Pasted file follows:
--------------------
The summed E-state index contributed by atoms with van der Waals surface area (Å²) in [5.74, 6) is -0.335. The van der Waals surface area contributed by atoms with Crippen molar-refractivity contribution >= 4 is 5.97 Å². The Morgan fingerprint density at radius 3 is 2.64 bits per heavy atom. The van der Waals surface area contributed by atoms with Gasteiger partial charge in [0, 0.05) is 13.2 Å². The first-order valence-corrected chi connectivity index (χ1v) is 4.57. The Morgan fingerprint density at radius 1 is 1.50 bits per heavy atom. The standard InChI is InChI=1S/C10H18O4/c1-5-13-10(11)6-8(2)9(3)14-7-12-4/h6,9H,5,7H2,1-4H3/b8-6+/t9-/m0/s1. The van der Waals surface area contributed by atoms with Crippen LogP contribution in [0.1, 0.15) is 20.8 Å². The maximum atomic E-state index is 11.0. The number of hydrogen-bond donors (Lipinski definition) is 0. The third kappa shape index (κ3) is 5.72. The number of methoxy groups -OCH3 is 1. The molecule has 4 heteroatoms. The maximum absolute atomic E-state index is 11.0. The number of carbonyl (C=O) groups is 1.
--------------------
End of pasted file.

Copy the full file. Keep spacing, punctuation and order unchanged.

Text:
The summed E-state index contributed by atoms with van der Waals surface area (Å²) in [5.74, 6) is -0.335. The van der Waals surface area contributed by atoms with Crippen molar-refractivity contribution >= 4 is 5.97 Å². The Morgan fingerprint density at radius 3 is 2.64 bits per heavy atom. The van der Waals surface area contributed by atoms with Gasteiger partial charge in [0, 0.05) is 13.2 Å². The first-order valence-corrected chi connectivity index (χ1v) is 4.57. The Morgan fingerprint density at radius 1 is 1.50 bits per heavy atom. The standard InChI is InChI=1S/C10H18O4/c1-5-13-10(11)6-8(2)9(3)14-7-12-4/h6,9H,5,7H2,1-4H3/b8-6+/t9-/m0/s1. The van der Waals surface area contributed by atoms with Crippen LogP contribution in [0.1, 0.15) is 20.8 Å². The maximum atomic E-state index is 11.0. The number of hydrogen-bond donors (Lipinski definition) is 0. The third kappa shape index (κ3) is 5.72. The number of methoxy groups -OCH3 is 1. The molecule has 4 heteroatoms. The maximum absolute atomic E-state index is 11.0. The number of carbonyl (C=O) groups is 1.